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Roger Goodell voluntarily accepting no pay, other NFL employees face furloughs, cuts amid COVID-19 pandemic

In this May 22, 2019, file photo, NFL

In this May 22, 2019, file photo, NFL Commissioner Roger Goodell speaks to the media during the NFL football owners meeting in Key Biscayne, Fla.  Credit: AP/Brynn Anderson

Commissioner Roger Goodell has volunteered to work for free in 2020, but other NFL employees will be taking mandatory pay cuts or furloughs as the financial implications of the coronavirus pandemic have reached the country’s most profitable professional sport.

When he met with the league’s competition committee last month, Goodell asked that his pay, which is approximately $40 million annually, including bonuses, be reduced to $0, a source confirmed. That request was approved. It was not enough, though, to prevent slashes to other employees that were announced in a memo from Goodell to staffers on Wednesday.

The memo said that “individuals in our workforce who are unable to substantially perform their duties from home and/or whose current workload has been significantly reduced” will be furloughed. The league also is implementing tiered reductions in base salary, beginning with the pay period ending May 22. The reduction will be 5% for workers up to the manager’s level, 7% for directors, 10% for vice presidents, 12% for senior vice presidents and 15% for executive vice presidents.

Goodell said no employee earning a base salary of less than $100,000 will be affected by these reductions, and no employee’s salary will be reduced below $100,000 by the reductions.

“We hope that business conditions will improve and permit salaries to be returned to their current levels, although we do not know when that will be possible,” Goodell wrote.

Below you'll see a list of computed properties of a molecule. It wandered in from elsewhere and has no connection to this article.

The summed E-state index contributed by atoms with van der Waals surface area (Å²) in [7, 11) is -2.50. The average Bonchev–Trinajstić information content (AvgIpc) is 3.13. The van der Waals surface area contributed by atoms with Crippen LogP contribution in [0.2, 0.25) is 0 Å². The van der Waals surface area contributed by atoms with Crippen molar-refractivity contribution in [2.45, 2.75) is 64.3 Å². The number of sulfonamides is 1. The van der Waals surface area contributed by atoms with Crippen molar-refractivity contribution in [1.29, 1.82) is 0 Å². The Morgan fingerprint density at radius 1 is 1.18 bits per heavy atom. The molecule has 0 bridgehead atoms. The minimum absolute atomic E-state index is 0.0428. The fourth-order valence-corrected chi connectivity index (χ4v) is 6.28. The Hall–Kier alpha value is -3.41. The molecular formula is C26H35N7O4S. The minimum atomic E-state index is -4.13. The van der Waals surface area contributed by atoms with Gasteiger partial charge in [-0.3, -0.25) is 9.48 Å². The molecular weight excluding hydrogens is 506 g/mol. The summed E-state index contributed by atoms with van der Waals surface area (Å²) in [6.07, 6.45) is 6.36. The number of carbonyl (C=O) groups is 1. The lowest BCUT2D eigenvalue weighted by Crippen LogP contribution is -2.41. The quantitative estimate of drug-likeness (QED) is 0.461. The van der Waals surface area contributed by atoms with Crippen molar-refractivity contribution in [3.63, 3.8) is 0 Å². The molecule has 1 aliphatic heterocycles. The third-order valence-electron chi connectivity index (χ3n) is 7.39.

Pension plan and other contributions also are being reduced from 15% to 10% of eligible compensation, a permanent change that will take effect on July 1.

Goodell also encouraged employees to “continue to identify ways of operating more efficiently and reducing costs” with the hope that such measures can reduce the need for the furloughs and reductions.

While league employees feel that pinch, those who work for the two New York-area teams have so far eluded it. Neither the Giants nor Jets have implemented salary reductions or furloughs for their staffs.

Goodell’s cost-cutting memo was distributed four days after the NFL completed its virtual draft, which was widely praised. . After the last picks were made on Saturday, Goodell, who hosted the broadcast of the process from his basement, sent a note to those involved in its production. “I’m not sure in our 100-year history we’ve had a finer moment,” he wrote. “I’ve never been more proud of our people.”

The giddiness of that victory wore off quickly, though.

“These decisions were difficult and we know these measures will cause hardship for those impacted,” Goodell wrote in the Wednesday memo. “The NFL is not immune to the economic consequences of the COVID-19 pandemic and it is our obligation to take responsible steps to protect the business and manage through this crisis as effectively as possible.”

With Al Iannazzone

New York Sports